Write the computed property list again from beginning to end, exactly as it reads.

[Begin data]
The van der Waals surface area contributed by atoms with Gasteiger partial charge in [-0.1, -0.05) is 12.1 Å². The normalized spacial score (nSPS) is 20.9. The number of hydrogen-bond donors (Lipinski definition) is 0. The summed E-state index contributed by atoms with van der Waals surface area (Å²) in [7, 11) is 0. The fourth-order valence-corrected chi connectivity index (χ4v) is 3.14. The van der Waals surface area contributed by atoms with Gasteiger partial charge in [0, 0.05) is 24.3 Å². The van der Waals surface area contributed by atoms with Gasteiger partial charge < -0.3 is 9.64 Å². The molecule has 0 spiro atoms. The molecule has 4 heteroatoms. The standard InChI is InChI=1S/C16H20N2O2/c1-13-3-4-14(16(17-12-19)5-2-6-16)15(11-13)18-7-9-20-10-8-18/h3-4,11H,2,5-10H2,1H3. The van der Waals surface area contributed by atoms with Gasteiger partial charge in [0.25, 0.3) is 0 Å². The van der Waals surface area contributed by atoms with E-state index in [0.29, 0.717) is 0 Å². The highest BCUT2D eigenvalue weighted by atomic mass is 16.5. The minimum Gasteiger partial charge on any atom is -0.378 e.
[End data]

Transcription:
The van der Waals surface area contributed by atoms with Gasteiger partial charge in [-0.1, -0.05) is 12.1 Å². The normalized spacial score (nSPS) is 20.9. The number of hydrogen-bond donors (Lipinski definition) is 0. The summed E-state index contributed by atoms with van der Waals surface area (Å²) in [7, 11) is 0. The fourth-order valence-corrected chi connectivity index (χ4v) is 3.14. The van der Waals surface area contributed by atoms with Gasteiger partial charge in [0, 0.05) is 24.3 Å². The van der Waals surface area contributed by atoms with Gasteiger partial charge < -0.3 is 9.64 Å². The molecule has 0 spiro atoms. The molecule has 4 heteroatoms. The standard InChI is InChI=1S/C16H20N2O2/c1-13-3-4-14(16(17-12-19)5-2-6-16)15(11-13)18-7-9-20-10-8-18/h3-4,11H,2,5-10H2,1H3. The van der Waals surface area contributed by atoms with Gasteiger partial charge in [0.25, 0.3) is 0 Å². The van der Waals surface area contributed by atoms with E-state index in [0.29, 0.717) is 0 Å². The highest BCUT2D eigenvalue weighted by atomic mass is 16.5. The minimum Gasteiger partial charge on any atom is -0.378 e.